Works which endure come from the soul of the people. The mighty in their pride walk alone to destruction. The humble walk hand in hand with Providence to immortality. Their works survive. When the people of the Colonies were defending their liberties against the might of kings, they chose their banner from the design set in the firmament through all eternity. The flags of the great empires of that day are gone, but the Stars and Stripes remain. It pictures the vision of a people whose eyes were turned to the rising dawn. It represents the hope of a father for his posterity. It was never flaunted for the glory of royalty, but to be born under it is to be a child of a king, and to establish a home under it is to be the founder of a royal house. Alone of all flags it expresses the sovereignty of the people which endures when all else passes away. Speaking with their voice it has the sanctity of revelation. He who lives under it and is loyal to it is loyal to truth and justice everywhere. He who lives under it and is disloyal to it is a traitor to the human race everywhere. What could be saved if the flag of the American Nation were to perish?
In recognition of these truths and out of a desire born of a purpose to defend and perpetuate them, the Commonwealth of Massachusetts has by ordinance decreed that for one day of each year their importance should be dwelt upon and remembered. Therefore, in accordance with that authority, the anniversary of the adoption of the national flag, the 14th day of June next, is set apart as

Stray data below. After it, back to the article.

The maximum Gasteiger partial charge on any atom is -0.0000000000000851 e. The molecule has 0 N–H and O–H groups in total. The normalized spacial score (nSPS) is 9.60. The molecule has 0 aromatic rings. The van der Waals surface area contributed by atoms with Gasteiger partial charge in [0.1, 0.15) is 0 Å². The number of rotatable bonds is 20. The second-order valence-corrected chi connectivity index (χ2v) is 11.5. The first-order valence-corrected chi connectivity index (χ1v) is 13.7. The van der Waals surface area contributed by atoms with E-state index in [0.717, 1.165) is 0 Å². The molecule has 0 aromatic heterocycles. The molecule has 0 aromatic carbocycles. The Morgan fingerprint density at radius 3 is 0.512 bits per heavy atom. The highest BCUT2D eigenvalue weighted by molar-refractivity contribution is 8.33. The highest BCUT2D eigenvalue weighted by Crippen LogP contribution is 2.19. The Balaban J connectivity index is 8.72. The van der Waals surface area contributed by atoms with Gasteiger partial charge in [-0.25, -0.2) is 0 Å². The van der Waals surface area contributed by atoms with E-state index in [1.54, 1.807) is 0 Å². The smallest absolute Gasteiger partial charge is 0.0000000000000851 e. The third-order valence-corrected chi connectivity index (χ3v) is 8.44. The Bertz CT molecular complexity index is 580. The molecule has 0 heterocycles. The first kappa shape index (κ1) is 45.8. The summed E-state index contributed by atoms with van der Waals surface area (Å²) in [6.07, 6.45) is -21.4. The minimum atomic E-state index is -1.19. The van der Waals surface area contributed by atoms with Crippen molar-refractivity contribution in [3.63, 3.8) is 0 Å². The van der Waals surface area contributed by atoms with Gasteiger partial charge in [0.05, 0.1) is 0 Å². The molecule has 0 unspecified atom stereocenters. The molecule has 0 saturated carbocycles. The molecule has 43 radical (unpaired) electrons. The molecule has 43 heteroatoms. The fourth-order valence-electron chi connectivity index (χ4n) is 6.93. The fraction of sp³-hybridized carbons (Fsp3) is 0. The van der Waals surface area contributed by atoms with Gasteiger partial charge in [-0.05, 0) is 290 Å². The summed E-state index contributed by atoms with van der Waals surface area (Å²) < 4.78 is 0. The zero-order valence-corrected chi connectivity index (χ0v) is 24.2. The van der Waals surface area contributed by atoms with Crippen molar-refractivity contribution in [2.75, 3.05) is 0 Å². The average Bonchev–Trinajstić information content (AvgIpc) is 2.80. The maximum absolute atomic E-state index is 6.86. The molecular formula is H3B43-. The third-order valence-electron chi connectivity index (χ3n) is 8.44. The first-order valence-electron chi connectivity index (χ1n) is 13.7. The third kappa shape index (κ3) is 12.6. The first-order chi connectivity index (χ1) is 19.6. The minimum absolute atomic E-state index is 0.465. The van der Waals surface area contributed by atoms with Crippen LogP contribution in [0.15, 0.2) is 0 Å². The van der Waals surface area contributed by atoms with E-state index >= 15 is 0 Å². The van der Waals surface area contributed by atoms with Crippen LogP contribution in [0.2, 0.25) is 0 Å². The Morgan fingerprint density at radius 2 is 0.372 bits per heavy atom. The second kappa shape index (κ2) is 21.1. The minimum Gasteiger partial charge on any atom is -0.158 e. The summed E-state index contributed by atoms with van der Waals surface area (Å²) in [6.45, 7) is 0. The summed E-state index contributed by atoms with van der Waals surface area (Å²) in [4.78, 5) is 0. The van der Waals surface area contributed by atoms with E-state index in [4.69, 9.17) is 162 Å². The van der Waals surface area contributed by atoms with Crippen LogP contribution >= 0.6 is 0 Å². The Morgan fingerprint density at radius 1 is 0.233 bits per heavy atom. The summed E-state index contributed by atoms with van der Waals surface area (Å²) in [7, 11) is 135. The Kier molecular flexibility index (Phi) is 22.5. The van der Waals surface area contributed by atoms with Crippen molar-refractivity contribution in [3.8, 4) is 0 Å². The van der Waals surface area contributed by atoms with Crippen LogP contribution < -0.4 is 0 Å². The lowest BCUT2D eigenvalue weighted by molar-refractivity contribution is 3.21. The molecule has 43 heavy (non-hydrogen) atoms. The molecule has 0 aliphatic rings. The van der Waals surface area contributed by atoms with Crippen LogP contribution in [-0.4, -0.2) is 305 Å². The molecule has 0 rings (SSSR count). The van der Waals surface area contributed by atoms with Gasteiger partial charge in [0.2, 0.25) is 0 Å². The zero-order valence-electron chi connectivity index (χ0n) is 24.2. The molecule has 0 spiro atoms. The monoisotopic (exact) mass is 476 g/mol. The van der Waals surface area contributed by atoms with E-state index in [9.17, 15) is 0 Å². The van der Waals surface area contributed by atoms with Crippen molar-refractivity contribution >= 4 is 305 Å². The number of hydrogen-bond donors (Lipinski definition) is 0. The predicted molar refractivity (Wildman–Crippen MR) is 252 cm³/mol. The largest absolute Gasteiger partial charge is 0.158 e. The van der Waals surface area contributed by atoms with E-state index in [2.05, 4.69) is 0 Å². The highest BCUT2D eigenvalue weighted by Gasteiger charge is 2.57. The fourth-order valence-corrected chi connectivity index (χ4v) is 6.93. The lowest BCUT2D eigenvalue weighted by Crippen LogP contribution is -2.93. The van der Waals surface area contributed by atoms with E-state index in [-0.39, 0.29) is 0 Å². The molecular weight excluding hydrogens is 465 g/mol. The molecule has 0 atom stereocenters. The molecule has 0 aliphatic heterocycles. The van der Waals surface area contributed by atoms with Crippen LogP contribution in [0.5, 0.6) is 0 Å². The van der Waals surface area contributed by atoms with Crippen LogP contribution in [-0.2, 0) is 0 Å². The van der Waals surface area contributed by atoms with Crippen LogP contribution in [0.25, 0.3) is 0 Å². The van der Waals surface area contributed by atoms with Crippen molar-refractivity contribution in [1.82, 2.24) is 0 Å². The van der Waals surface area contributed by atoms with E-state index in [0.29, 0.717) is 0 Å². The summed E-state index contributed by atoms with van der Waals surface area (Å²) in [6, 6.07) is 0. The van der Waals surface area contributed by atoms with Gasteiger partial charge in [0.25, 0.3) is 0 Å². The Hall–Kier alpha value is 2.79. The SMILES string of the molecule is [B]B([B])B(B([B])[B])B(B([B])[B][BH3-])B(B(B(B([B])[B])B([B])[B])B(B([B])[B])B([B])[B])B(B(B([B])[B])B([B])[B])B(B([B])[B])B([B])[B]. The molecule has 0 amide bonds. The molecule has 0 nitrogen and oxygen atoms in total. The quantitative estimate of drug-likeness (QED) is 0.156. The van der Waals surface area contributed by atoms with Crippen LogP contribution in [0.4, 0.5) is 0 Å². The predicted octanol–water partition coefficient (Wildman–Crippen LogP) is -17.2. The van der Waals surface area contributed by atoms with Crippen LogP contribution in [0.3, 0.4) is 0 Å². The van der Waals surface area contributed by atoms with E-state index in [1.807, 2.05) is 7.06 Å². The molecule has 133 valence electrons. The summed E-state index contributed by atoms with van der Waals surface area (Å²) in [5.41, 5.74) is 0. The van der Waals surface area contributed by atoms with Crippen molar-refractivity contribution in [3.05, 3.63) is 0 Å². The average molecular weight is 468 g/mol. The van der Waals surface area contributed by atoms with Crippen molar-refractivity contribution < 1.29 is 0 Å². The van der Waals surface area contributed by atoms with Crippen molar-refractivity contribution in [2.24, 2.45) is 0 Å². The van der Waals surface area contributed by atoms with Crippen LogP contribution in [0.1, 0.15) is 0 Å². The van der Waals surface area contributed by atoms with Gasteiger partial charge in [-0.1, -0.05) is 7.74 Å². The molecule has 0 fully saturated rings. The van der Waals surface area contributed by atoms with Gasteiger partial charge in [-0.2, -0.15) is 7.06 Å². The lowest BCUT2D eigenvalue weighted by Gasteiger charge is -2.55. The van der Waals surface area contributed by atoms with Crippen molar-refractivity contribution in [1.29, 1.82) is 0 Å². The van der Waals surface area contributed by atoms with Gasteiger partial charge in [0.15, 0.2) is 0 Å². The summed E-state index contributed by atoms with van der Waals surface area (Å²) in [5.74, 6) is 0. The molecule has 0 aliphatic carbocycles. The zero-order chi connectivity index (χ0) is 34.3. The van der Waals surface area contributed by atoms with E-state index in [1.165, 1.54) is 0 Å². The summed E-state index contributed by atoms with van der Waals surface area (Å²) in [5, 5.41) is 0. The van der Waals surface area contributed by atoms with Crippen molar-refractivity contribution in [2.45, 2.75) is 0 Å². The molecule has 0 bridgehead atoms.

and it is earnestly recommended that it be observed by the people of the Commonwealth by the display of the flag of our country and in all ways that may testify to their loyalty and perpetuate its glory.
AMHERST COLLEGE COMMENCEMENT
JUNE 18, 1919
To the son of any college, although he does not make his connection with his college a profession, a return of Commencement Day recalls many memories. It is likely also, after nearly a quarter of a century, to cause some reflections. It is, I suppose, to give tongue to such memories and reflections that after-dinner speaking is provided. After all due allowance for change of perspective, going to college was a greater event twenty-five years ago than it is to-day. My own memories are not yet ancient enough to warrant their recalling. The greater events of that day are too recent to need to be related.